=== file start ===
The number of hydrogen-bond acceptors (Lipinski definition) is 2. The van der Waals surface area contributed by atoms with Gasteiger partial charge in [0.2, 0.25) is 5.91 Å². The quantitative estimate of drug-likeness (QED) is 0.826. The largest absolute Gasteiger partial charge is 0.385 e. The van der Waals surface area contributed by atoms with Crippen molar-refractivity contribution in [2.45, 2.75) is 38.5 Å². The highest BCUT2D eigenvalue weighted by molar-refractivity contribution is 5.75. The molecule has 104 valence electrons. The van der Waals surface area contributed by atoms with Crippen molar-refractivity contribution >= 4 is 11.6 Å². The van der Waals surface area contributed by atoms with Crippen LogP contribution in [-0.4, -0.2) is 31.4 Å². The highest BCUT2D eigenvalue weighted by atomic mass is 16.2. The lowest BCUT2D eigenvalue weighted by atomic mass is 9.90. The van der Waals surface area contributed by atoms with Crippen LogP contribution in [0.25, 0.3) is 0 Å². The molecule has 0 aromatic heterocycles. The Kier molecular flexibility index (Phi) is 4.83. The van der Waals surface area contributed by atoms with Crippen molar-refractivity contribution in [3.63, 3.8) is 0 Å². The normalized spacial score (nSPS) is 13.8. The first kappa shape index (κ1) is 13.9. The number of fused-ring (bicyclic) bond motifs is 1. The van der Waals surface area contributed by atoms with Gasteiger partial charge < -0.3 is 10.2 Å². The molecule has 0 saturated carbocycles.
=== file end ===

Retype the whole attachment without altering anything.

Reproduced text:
The number of hydrogen-bond acceptors (Lipinski definition) is 2. The van der Waals surface area contributed by atoms with Gasteiger partial charge in [0.2, 0.25) is 5.91 Å². The quantitative estimate of drug-likeness (QED) is 0.826. The largest absolute Gasteiger partial charge is 0.385 e. The van der Waals surface area contributed by atoms with Crippen molar-refractivity contribution in [2.45, 2.75) is 38.5 Å². The highest BCUT2D eigenvalue weighted by molar-refractivity contribution is 5.75. The molecule has 104 valence electrons. The van der Waals surface area contributed by atoms with Crippen molar-refractivity contribution >= 4 is 11.6 Å². The van der Waals surface area contributed by atoms with Crippen LogP contribution in [-0.4, -0.2) is 31.4 Å². The highest BCUT2D eigenvalue weighted by atomic mass is 16.2. The lowest BCUT2D eigenvalue weighted by atomic mass is 9.90. The van der Waals surface area contributed by atoms with Crippen LogP contribution in [0.25, 0.3) is 0 Å². The molecule has 0 aromatic heterocycles. The Kier molecular flexibility index (Phi) is 4.83. The van der Waals surface area contributed by atoms with Crippen molar-refractivity contribution in [3.63, 3.8) is 0 Å². The normalized spacial score (nSPS) is 13.8. The first kappa shape index (κ1) is 13.9. The number of fused-ring (bicyclic) bond motifs is 1. The van der Waals surface area contributed by atoms with Gasteiger partial charge < -0.3 is 10.2 Å². The molecule has 0 saturated carbocycles.